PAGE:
In creating this overlay, the town also established an Open Space Board of Trustees — which includes one member of the Town Council, the town manager and one member of the Planning and Environmental Commission — which provides recommendations for this designation.

This is a designation that while not impossible, has an “extremely high bar” to reverse, Bertuglia said. This reversal requires multiple votes by the trustees, the council and Vail’s registered voters.

On the flip side, a conservation easement is a “permanent protection beyond all of us,” Bertuglia explained, adding that it adds a “final level of protection, and review and oversight, that designated open space doesn’t have.”

“The purpose of the designated open space was: make it nearly impossible to utilize that land for anything but open space, a conservation easement would preclude the opportunity of taking that to a vote of the people to release it for some other use other than open space,” said Town Manager Russ Forrest.

Four total parcels were recommended by staff to receive this “permanent” protection, two of which had been identified for this easement in the town’s Open Lands Plan. Bertuglia described these as “really steep parcels, not developable but very, very important for habitat. The other two, while not identified in the plan, are already designated open spaces and have similar habitat identifiers.

Necessary or not?

At Tuesday’s meeting, Town Council was split on whether these precautions were necessary or not.

“I think it stands up with our commitment to doing the right thing for the bighorn sheep and further nurturing and supporting that space for them and doing what we can to create better habitat all around,” said Mayor Kim Langmaid. “I don’t know what future councils’ priorities might be but right now I know that this council has a pretty strong priority to maintain and improve that habitat so that’s why I’m in support of it.”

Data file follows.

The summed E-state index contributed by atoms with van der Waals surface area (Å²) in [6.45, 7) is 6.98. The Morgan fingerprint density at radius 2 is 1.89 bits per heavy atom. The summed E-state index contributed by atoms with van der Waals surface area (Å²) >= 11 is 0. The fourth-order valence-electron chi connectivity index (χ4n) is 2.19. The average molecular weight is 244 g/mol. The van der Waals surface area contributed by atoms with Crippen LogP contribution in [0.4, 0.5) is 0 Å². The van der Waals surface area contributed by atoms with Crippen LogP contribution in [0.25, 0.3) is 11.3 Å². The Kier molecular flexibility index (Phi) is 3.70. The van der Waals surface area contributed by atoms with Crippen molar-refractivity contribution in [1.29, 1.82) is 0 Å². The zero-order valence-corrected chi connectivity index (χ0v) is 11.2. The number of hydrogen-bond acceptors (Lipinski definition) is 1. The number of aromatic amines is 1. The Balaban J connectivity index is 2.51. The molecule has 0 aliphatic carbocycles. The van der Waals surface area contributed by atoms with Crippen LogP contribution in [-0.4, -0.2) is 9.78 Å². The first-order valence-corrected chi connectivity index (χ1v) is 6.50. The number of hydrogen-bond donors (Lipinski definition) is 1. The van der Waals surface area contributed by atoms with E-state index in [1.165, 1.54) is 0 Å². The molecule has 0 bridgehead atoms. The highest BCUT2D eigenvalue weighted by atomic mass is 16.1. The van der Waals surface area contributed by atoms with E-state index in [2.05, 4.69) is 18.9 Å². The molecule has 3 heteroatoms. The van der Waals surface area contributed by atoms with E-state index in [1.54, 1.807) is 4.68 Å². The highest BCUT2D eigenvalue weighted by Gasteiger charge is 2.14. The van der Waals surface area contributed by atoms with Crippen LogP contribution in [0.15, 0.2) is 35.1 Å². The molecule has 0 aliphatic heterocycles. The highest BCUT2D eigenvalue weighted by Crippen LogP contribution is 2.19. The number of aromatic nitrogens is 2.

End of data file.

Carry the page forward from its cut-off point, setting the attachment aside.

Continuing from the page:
However, others felt that because the town already owned the parcels, the designations were addressing a threat that doesn’t currently exist.

Council member Travis Coggin said he was a “no on all of them.”

“We own them, nothing is happening to them. People tried to draw the correlation between this and Booth Heights, it’s not the same, that’s private property, this is all owned by the town,” Coggin said. “Because the town owns all of this, I’m not concerned about some development … I believe they’re important for bighorn sheep, I’m not saying that it’s not, I’m just saying that it’s already owned by the town.”

Ultimately, the consensus was that more information was required before the council makes any official decisions or determinations.

To get this information, the council ultimately supported referring all nine of the identified parcels to the Open Space Board of Trustees, who will review the designations and give their recommendations. It was also recommended that the council potentially visit some of the locations to “ground truth it,” as Langmaid put it.

Town staff will then return to the council with a more refined recommendation and with more information before it makes any determinations.